Two diverse groups will meet Monday to discuss what could prove to be the next wave of tourism in Ashtabula County.
Several area restaurants will begin working with more than 20 local growers to create ways to bring locally grown foods to county restaurants. The concept will create a locavore trail and could introduce a whole new group of tourists to the county, said Mark Winchell, executive director of the Ashtabula County Convention and Visitors Bureau.
“What we are trying to do is identify opportunities to bring in food locally,” he said.
Locavore is defined as a person interested in eating food that is locally produced, not moved long distances to market, according to Wikipedia. The locavore trail will feature several restaurants in the county that serve locally grown foods, Winchell said.
Most area restaurants purchase their produce and meat from wholesale distributors, he said, but the idea is to open the lines of communication and create a way for the restaurants to purchase their produce and meats locally.
For example, a local farmer may have no market to plant 600 pounds of potatoes, but if a restaurant says it is willing to purchase the potatoes, the farmer now has a market for them, Winchell said.
“We wanted to make the meeting early in the season so growers will know what the chefs are looking for,” he said.
Winchell said Ashtabula County has a good tourism base with its wineries and covered bridges, but there is not enough culinary tourism. The creation of the locavore trail will create a whole new group of tourists for the county: those traveling with their stomachs.
“When people come here, I want them to eat local,” he said. “People are looking for authenticity.”
Winchell said a cow that is raised eating grass in northeast Ohio, for example, will taste differently than one raised eating grain in Iowa.
“The more authentic we get, we start to create a palate of tourists who are coming here specifically for the food,” he said. “We are looking at this as a way to bring a whole different group of tourists to the county.”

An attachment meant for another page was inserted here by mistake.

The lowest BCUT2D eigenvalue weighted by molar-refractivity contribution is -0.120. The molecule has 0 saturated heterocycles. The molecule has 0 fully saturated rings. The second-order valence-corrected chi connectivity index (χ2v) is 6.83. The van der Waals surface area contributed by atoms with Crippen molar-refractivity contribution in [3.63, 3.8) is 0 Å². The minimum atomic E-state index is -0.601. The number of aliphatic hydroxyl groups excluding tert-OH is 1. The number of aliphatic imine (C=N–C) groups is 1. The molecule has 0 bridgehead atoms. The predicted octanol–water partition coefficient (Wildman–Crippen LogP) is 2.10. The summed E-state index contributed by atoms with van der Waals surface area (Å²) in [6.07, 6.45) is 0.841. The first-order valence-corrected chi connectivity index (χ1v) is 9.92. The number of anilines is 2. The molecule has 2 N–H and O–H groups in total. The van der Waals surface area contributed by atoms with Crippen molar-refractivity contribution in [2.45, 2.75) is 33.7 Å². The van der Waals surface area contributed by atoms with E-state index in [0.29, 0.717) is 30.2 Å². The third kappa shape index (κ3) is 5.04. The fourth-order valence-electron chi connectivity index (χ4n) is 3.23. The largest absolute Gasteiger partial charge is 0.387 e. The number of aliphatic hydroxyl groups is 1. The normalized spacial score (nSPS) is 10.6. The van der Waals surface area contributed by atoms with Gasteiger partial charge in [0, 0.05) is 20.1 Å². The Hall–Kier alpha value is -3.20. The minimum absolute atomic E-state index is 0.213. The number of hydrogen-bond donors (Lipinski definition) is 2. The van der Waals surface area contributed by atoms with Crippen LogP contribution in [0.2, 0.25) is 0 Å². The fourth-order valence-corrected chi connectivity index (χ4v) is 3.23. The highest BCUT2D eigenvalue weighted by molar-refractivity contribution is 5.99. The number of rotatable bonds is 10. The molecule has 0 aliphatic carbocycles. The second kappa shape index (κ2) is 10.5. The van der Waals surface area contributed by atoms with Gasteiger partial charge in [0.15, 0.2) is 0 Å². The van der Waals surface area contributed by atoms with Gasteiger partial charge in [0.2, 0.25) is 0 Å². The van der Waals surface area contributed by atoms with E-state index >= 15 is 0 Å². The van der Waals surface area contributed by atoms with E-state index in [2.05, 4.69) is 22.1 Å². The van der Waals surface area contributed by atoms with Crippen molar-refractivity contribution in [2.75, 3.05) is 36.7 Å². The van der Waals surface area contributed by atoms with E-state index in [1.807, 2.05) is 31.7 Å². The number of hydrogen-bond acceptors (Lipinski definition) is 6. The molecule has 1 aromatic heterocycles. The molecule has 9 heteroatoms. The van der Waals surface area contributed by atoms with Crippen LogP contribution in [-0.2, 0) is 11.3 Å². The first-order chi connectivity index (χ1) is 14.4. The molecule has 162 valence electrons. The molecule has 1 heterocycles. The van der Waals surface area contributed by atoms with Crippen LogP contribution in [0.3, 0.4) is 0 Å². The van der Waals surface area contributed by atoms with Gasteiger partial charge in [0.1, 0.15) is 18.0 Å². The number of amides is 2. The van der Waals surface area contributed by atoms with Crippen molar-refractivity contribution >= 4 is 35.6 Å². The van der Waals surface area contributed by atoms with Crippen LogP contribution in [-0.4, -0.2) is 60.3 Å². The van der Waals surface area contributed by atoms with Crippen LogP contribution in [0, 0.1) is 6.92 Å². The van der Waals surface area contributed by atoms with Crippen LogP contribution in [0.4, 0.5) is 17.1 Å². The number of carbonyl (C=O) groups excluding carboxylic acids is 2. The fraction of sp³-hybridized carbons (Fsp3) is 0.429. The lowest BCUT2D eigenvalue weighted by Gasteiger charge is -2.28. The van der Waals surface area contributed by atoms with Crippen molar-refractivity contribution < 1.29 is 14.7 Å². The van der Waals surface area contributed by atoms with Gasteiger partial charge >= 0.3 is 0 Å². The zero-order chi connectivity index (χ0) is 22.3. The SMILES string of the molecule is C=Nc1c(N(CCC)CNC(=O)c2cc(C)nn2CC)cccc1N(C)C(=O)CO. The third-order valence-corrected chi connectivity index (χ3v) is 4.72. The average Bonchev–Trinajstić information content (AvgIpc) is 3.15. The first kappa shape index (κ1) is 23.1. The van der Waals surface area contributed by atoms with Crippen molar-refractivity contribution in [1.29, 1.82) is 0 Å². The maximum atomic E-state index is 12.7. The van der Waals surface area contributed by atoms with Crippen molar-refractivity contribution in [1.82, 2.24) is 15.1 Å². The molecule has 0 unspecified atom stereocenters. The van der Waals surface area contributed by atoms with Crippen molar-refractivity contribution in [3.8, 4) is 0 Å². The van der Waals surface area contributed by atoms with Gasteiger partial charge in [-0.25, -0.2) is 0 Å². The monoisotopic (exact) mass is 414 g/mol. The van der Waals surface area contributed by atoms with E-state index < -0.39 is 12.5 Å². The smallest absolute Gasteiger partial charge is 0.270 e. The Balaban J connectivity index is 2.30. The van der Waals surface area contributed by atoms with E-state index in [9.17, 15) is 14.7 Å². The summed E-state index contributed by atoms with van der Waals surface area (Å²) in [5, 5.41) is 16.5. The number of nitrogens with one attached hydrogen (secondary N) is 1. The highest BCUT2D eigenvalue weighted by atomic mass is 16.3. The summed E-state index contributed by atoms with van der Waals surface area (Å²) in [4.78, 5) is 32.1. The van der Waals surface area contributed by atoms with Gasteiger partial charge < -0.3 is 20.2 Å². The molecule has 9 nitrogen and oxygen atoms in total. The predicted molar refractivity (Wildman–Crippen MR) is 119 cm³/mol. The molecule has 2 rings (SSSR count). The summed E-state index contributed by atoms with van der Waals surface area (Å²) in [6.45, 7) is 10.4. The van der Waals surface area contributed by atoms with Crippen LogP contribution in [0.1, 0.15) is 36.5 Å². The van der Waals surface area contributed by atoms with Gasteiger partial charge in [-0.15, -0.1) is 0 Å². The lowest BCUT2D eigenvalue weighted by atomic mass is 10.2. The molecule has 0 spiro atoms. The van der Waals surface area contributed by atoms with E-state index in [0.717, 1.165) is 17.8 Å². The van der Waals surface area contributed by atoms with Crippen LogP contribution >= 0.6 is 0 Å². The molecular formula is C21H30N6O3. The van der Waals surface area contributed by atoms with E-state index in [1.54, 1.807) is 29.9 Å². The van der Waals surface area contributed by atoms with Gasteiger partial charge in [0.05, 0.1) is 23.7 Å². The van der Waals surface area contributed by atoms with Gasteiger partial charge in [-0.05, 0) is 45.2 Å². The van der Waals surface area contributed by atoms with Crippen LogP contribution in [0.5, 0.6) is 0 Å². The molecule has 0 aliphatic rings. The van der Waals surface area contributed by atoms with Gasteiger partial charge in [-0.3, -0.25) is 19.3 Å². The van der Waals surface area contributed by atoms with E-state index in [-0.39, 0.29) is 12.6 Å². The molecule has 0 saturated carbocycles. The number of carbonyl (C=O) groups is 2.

Winchell said six local restaurants have already committed to bringing in locally grown food.
“Right now we are focusing on six chefs and 22 growers,” he said.
The six restaurants involved include Cross-winds Grille in Geneva-on-the-Lake, Briquettes Smokehouse in Ashtabula, Bascule Bridge Grille in Ashtabula, Louisa’s Mexican Grill in Geneva, Biscotti’s Italian Restaurant in Conneaut and River’s Edge Diner in Ashtabula, Winchell said.
Once the locavore trail is established, Winchell said his office will be responsible for the marketing and promotion end of it. Each of the participating restaurants will have some sort of signage to identify them as being part of the trail, he said.
Winchell said they are also looking for partnerships in distribution and transportation.
“If we can find local ways to move the product to other areas of the county, it will drive the local economy,” he said. “We are really looking to expand this idea.”
The meeting of growers and restaurants will take place Monday at Grand River Academy’s Morrison Hall from 3 to 5 p.m. Winchell said any local grower or restaurant is welcome to attend.
“The more we get involved the better,” he said. “There is an open invitation.”
Winchell said a lot of people are talking about local food and he sees this as a great opportunity for the county. Ideally, the restaurants will be serving food that is grown, distributed and transported locally which will attract more people to the county. Keeping everything local will be highly profitable to the county, he said.
“Local food will be the next growth sector for tourism in Ashtabula County,” Winchell said. “I am adamant about that.”